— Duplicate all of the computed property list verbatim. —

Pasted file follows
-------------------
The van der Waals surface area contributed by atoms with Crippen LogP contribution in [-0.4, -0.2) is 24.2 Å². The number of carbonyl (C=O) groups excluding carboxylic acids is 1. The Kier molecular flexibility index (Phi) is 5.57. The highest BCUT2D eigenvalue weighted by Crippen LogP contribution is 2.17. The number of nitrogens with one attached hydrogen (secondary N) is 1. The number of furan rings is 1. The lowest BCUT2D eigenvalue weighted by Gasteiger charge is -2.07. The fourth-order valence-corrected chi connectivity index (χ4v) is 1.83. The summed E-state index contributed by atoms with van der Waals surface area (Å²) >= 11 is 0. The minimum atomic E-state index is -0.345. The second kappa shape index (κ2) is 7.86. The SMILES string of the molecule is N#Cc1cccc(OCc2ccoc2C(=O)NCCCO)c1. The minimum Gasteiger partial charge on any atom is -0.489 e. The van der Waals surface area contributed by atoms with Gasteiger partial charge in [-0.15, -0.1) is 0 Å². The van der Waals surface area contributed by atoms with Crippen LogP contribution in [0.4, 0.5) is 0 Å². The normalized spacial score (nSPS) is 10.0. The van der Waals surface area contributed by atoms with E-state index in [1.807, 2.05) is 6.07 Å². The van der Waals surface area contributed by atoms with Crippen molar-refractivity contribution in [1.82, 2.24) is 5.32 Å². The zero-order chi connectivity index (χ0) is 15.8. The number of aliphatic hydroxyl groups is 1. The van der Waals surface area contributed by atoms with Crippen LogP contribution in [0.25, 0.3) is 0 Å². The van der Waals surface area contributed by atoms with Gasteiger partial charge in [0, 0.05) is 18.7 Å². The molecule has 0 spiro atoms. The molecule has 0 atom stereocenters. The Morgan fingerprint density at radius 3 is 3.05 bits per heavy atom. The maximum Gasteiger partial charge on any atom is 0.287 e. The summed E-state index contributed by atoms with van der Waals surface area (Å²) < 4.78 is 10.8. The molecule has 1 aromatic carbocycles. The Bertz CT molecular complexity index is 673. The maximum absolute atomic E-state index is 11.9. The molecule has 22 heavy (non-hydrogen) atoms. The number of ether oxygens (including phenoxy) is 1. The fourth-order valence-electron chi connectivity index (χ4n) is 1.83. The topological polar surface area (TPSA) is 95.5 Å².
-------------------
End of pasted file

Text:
The van der Waals surface area contributed by atoms with Crippen LogP contribution in [-0.4, -0.2) is 24.2 Å². The number of carbonyl (C=O) groups excluding carboxylic acids is 1. The Kier molecular flexibility index (Phi) is 5.57. The highest BCUT2D eigenvalue weighted by Crippen LogP contribution is 2.17. The number of nitrogens with one attached hydrogen (secondary N) is 1. The number of furan rings is 1. The lowest BCUT2D eigenvalue weighted by Gasteiger charge is -2.07. The fourth-order valence-corrected chi connectivity index (χ4v) is 1.83. The summed E-state index contributed by atoms with van der Waals surface area (Å²) >= 11 is 0. The minimum atomic E-state index is -0.345. The second kappa shape index (κ2) is 7.86. The SMILES string of the molecule is N#Cc1cccc(OCc2ccoc2C(=O)NCCCO)c1. The minimum Gasteiger partial charge on any atom is -0.489 e. The van der Waals surface area contributed by atoms with Gasteiger partial charge in [-0.15, -0.1) is 0 Å². The van der Waals surface area contributed by atoms with Crippen LogP contribution in [0.4, 0.5) is 0 Å². The normalized spacial score (nSPS) is 10.0. The van der Waals surface area contributed by atoms with E-state index in [1.807, 2.05) is 6.07 Å². The van der Waals surface area contributed by atoms with Crippen molar-refractivity contribution in [1.82, 2.24) is 5.32 Å². The zero-order chi connectivity index (χ0) is 15.8. The number of aliphatic hydroxyl groups is 1. The van der Waals surface area contributed by atoms with Crippen LogP contribution in [0.25, 0.3) is 0 Å². The van der Waals surface area contributed by atoms with Gasteiger partial charge in [0, 0.05) is 18.7 Å². The molecule has 0 spiro atoms. The molecule has 0 atom stereocenters. The Morgan fingerprint density at radius 3 is 3.05 bits per heavy atom. The maximum Gasteiger partial charge on any atom is 0.287 e. The summed E-state index contributed by atoms with van der Waals surface area (Å²) < 4.78 is 10.8. The molecule has 1 aromatic carbocycles. The Bertz CT molecular complexity index is 673. The maximum absolute atomic E-state index is 11.9. The molecule has 22 heavy (non-hydrogen) atoms. The number of ether oxygens (including phenoxy) is 1. The fourth-order valence-electron chi connectivity index (χ4n) is 1.83. The topological polar surface area (TPSA) is 95.5 Å².